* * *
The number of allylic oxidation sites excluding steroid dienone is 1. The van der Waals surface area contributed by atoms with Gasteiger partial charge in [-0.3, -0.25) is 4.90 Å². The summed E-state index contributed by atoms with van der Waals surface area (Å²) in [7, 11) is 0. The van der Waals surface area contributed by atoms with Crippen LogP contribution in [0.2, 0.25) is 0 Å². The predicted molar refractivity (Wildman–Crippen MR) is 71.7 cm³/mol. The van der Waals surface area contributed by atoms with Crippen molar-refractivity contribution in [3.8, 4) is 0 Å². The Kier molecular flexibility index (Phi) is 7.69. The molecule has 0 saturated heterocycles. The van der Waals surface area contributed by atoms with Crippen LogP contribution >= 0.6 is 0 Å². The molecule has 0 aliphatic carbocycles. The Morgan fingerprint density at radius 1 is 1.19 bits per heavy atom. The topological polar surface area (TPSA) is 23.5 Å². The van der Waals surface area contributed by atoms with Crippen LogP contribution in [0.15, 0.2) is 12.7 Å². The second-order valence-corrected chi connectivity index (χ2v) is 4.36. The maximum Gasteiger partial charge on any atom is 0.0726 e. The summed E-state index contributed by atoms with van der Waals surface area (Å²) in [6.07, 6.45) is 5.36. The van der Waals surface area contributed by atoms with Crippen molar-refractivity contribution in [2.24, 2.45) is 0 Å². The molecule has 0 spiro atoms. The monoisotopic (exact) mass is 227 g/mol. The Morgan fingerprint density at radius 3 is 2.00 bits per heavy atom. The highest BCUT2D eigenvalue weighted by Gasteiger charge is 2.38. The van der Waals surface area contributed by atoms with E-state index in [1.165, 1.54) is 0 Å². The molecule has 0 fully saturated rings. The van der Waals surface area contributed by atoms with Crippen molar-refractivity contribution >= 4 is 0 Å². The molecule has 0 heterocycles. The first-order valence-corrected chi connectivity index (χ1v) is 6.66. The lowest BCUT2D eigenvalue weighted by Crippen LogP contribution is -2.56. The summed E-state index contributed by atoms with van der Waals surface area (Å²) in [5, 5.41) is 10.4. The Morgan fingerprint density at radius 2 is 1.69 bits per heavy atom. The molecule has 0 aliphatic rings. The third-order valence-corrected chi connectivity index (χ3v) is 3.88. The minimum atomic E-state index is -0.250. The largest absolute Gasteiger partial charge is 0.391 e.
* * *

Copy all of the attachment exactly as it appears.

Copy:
The number of allylic oxidation sites excluding steroid dienone is 1. The van der Waals surface area contributed by atoms with Gasteiger partial charge in [-0.3, -0.25) is 4.90 Å². The summed E-state index contributed by atoms with van der Waals surface area (Å²) in [7, 11) is 0. The van der Waals surface area contributed by atoms with Crippen LogP contribution in [0.2, 0.25) is 0 Å². The predicted molar refractivity (Wildman–Crippen MR) is 71.7 cm³/mol. The van der Waals surface area contributed by atoms with Crippen molar-refractivity contribution in [3.8, 4) is 0 Å². The Kier molecular flexibility index (Phi) is 7.69. The molecule has 0 saturated heterocycles. The van der Waals surface area contributed by atoms with Crippen LogP contribution >= 0.6 is 0 Å². The molecule has 0 aliphatic carbocycles. The Morgan fingerprint density at radius 1 is 1.19 bits per heavy atom. The topological polar surface area (TPSA) is 23.5 Å². The van der Waals surface area contributed by atoms with Crippen LogP contribution in [0.15, 0.2) is 12.7 Å². The second-order valence-corrected chi connectivity index (χ2v) is 4.36. The maximum Gasteiger partial charge on any atom is 0.0726 e. The summed E-state index contributed by atoms with van der Waals surface area (Å²) in [6.07, 6.45) is 5.36. The van der Waals surface area contributed by atoms with Crippen molar-refractivity contribution in [2.24, 2.45) is 0 Å². The molecule has 0 spiro atoms. The monoisotopic (exact) mass is 227 g/mol. The Morgan fingerprint density at radius 3 is 2.00 bits per heavy atom. The highest BCUT2D eigenvalue weighted by Gasteiger charge is 2.38. The van der Waals surface area contributed by atoms with E-state index in [1.165, 1.54) is 0 Å². The molecule has 0 fully saturated rings. The van der Waals surface area contributed by atoms with Crippen molar-refractivity contribution >= 4 is 0 Å². The molecule has 0 heterocycles. The first-order valence-corrected chi connectivity index (χ1v) is 6.66. The lowest BCUT2D eigenvalue weighted by Crippen LogP contribution is -2.56. The summed E-state index contributed by atoms with van der Waals surface area (Å²) in [5, 5.41) is 10.4. The Morgan fingerprint density at radius 2 is 1.69 bits per heavy atom. The molecule has 0 aliphatic rings. The third-order valence-corrected chi connectivity index (χ3v) is 3.88. The minimum atomic E-state index is -0.250. The largest absolute Gasteiger partial charge is 0.391 e.